We can use PESTEL to explore external forces that can effect a business, and where necessary, rank accordingly for severity.

The acronym PESTEL stands for:

  1. Political

  2. Economic

  3. Social

  4. Technological

  5. Environmental

  6. Legislative

Using PESTEL as a framework to examine the macro factors that are impacting your organisation is an excellent method of analysing those forces which might negatively effect your business. Conversely, this model can also expose potential areas of growth or opportunity. Whatever the outcome, with increased awareness of the business landscape you’re in, your organisation will be better placed to move forward with plans.

Using the Change Success model can increase you chance of a successful change initiative drastically.

When beginning to look at how you are going to implement your plan, a good starting point is to explore the urgent issues impacting the next 7 to 30 days and start there.

Interestingly, some research shows that new change initiatives have only around a 30% chance of success. Considering your potential roadblocks using a tool called the Change Success model can increase your odds substantially, to around 80%, making this very worthwhile when working on change initiatives.

As you start to implement your actions, there are 3 key areas to consider:

1. Risk
What are the potential risks to the business and how can we work to mitigate them?
FMEA is a great tool to use when considering risk.

2. Waste
How much cost can we remove and from where?
This is usually the first area companies go to in a crisis situation and is of vital importance. Running as efficiently and as lean as possible be key to surviving in a crisis. We can use profitability and waste tools to help us identify these areas.

3. Growth
Are there opportunities for business growth?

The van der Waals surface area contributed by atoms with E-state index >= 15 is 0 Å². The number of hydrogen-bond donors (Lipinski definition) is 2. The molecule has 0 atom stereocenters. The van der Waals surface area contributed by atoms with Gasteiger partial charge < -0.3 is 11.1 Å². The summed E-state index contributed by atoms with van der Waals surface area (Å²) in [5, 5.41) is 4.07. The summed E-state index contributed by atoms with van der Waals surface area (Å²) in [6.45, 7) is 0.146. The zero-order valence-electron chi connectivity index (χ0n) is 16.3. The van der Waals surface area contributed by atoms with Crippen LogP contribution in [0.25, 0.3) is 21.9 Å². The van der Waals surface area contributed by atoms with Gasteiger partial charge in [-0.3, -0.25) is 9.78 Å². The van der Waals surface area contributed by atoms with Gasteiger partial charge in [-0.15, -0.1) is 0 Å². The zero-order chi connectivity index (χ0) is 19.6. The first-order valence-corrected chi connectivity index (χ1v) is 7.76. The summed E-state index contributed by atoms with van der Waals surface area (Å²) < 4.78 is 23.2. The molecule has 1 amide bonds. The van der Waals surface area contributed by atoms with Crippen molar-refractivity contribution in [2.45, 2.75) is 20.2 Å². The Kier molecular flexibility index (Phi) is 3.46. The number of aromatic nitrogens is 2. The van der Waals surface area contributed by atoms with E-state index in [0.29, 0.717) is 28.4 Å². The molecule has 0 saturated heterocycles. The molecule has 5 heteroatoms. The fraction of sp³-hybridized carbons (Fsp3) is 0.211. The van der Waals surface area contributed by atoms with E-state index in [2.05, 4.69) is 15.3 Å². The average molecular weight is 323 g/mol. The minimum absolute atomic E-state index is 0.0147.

Growth is often overlooked when focusing in on a crisis and its impact. They may be hard to find, but preserver and hunt out your chance to grow. Growth model and Force Field analysis are good tools to use for this.

The most important part of the process overall is to document your plan and assign accountability.

Once you have worked hard on identifying your Now, Where and How, it is time to make sure you have an easy to understand reference document to refer to. I use a format called a One Page Plan which captures everything on a single page and is easy for anyone to pick up and understand quickly.

Another element of your plan which will be vital to its success, particularly in a fast-moving situation like a crisis, is keeping everything regularly updated. I think while things are changing rapidly it is a good idea to look over and update you plan at a weekly management meeting with your team. Things WILL change and you will have to be flexible and adapt on the fly.

Regular meetings also give you a great opportunity to assign accountability to both your team and your advisors as well as implementing KPI’s to measure the success of your actions.

Finally, it is worth stressing that most of you do have the capabilities to cope with the current crisis and this framework is only a structured way of implementing tools to assist you and organise your plans.

Stay safe, stay positive and prosper as a team.


Topics: Leadership, Business Strategy, Coronavirus, Covid-19, Crisis